August 26, 2013

Accident Benefits Update – Off-Roading with the SABS

ACCIDENT BENEFITS UPDATE

For the week of August 26 to August 30, 2013

Bouchard v. Motors Insurance Corporation and Financial Services Commission of Ontario, 2013 ONSC 2205; Molloy, Sachs and Harvison Young JJ.A

On April 12, 2013, the Ontario Divisional Court upheld a decision of a delegate of the Director of Arbitrations of the Financial Services Commission of Ontario (“FSCO”) to reverse a decision of a FSCO Arbitrator. The court confirmed that a driver of an off-road vehicle is not entitled to the Statutory Accident Benefits Schedule (“SABS”) unless the vehicle is driven off the owner’s property at the time of any incident.

BACKGROUND

On January 13, 2008, Ms. Bouchard was riding a gas powered miniature motorcycle (“pocket bike”) on property leased by the bike’s owner when she collided with another pocket bike. Ms. Bouchard was injured and applied for coverage under the SABS. Her insurer denied the claim on the basis that an “accident”, as per the SABS, had not occurred because a pocket bike is not an “automobile” as defined by the Insurance Act, R.S.O. 1990, c.I.8, as amended (“Insurance Act”). The parties failed to resolve the dispute at mediation and, therefore, applied for arbitration.

ARBITRATOR’S DECISION

On January 7, 2011, an FSCO arbitrator determined that Ms. Bouchard was entitled to the SABS regime despite the collision occurring on property occupied by the pocket bikes’ owner.

The Arbitrator established that the pocket bike was required to be insured under a motor vehicle liability policy unless driven on land occupied by the pocket bike’s owner, as per the Off Road Vehicles Act, R.S.O., 1990, C. O.4 (“ORVA”). Next, the Arbitrator interpreted the OVRA to require that off-road vehicles, such as the pocket bike, were to be insured unless used solely on land occupied by the owner. In this case, the pocket bikes’ owner had previously driven the bikes on property not occupied by him. Therefore, the pocket bikes were required to be insured and the bikes were now an “automobile” by virtue of ss. 224(1)(a) of the Insurance Act.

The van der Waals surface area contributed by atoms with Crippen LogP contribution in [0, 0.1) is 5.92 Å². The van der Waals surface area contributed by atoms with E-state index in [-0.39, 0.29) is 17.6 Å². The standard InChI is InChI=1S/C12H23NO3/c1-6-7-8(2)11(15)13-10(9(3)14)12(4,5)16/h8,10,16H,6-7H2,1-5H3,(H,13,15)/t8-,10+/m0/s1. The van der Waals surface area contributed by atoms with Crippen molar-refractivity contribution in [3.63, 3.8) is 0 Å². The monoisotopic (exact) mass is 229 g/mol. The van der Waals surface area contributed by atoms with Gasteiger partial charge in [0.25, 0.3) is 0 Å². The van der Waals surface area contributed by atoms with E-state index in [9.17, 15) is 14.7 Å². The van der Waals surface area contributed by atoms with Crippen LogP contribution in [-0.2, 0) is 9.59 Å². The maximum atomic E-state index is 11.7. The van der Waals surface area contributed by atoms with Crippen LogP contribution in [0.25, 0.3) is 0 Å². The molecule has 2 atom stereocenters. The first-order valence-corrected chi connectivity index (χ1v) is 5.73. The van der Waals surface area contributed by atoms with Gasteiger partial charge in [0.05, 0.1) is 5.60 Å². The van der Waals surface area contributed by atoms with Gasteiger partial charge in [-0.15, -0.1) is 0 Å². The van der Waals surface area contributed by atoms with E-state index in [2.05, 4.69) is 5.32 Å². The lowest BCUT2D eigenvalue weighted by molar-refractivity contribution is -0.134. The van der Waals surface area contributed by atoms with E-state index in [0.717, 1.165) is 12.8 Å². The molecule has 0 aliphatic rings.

This decision significantly expanded the applicability of the SABS by including any off-road vehicle that had ever been driven on property not occupied by the owner.

REVERSAL OF THE ARBITRATOR’S DECISION

On June 20, 2012, the Arbitrator’s decision was reversed on an appeal by the insurer. The Delegate of the Director of Arbitrations concluded that the ORVA did not require the pocket bikes to be insured because they were being used on land occupied by the owner at the time of the collision.

JUDICIAL REVIEW APPLICATION

The Court agreed with the Delegate’s analysis and made clear that the context of the pocket bikes’ use at the moment of the collision is determinative, not past use. The pocket bikes were being operated on property occupied by the owner and, thus, were not required to be insured under the OVRA.

IMPLICATIONS

In the case of off-road vehicles, at least those governed by the ORVA, the location of a collision is critical to the definition of “accident” under the SABS due to the requirement for insurance only if driven on property other than the owner’s.  A driver or passenger of an off-road vehicle is not entitled to accident benefits unless the vehicle is driven on property not occupied by the vehicle’s owner at the time of an incident.

If driven off-property, an off-road vehicle transforms into an “automobile” under the Insurance Act permitting access to the SABS if a collision occurs. The result of this transformation is that a collision involving an off-road vehicle – now an “automobile” – qualifies as an “accident” as defined within the SABS and, thereby, entitles the driver or passenger to the SABS regime.

Accessing This Decision

If you would like to read the decision for yourself, it can be found at: http://canlii.ca/t/fx8jq

If you have questions or comments about this post, contact info@md-lawyers.ca